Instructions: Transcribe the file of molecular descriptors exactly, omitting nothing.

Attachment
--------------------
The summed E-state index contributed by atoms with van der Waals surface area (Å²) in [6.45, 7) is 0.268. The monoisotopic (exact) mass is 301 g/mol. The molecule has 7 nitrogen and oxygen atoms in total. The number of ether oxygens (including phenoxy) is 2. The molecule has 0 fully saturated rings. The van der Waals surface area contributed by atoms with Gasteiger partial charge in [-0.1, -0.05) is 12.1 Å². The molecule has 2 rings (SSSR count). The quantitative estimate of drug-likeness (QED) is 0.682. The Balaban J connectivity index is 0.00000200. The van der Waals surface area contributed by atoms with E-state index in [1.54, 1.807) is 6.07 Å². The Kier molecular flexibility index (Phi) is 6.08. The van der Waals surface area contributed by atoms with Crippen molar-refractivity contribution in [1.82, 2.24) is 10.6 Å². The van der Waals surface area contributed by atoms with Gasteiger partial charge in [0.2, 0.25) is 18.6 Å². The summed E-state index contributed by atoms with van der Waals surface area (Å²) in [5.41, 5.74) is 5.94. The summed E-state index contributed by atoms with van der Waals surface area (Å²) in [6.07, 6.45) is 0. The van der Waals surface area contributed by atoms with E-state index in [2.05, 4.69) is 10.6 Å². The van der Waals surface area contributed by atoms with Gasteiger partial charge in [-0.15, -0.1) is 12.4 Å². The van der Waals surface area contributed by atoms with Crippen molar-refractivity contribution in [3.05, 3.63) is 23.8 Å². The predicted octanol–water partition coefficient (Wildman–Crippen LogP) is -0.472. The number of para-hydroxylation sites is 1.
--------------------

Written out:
The summed E-state index contributed by atoms with van der Waals surface area (Å²) in [6.45, 7) is 0.268. The monoisotopic (exact) mass is 301 g/mol. The molecule has 7 nitrogen and oxygen atoms in total. The number of ether oxygens (including phenoxy) is 2. The molecule has 0 fully saturated rings. The van der Waals surface area contributed by atoms with Gasteiger partial charge in [-0.1, -0.05) is 12.1 Å². The molecule has 2 rings (SSSR count). The quantitative estimate of drug-likeness (QED) is 0.682. The Balaban J connectivity index is 0.00000200. The van der Waals surface area contributed by atoms with E-state index in [1.54, 1.807) is 6.07 Å². The Kier molecular flexibility index (Phi) is 6.08. The van der Waals surface area contributed by atoms with Crippen molar-refractivity contribution in [1.82, 2.24) is 10.6 Å². The van der Waals surface area contributed by atoms with Gasteiger partial charge in [0.2, 0.25) is 18.6 Å². The summed E-state index contributed by atoms with van der Waals surface area (Å²) in [5.41, 5.74) is 5.94. The summed E-state index contributed by atoms with van der Waals surface area (Å²) in [6.07, 6.45) is 0. The van der Waals surface area contributed by atoms with E-state index in [2.05, 4.69) is 10.6 Å². The van der Waals surface area contributed by atoms with Gasteiger partial charge in [-0.15, -0.1) is 12.4 Å². The van der Waals surface area contributed by atoms with Crippen molar-refractivity contribution in [3.05, 3.63) is 23.8 Å². The predicted octanol–water partition coefficient (Wildman–Crippen LogP) is -0.472. The number of para-hydroxylation sites is 1.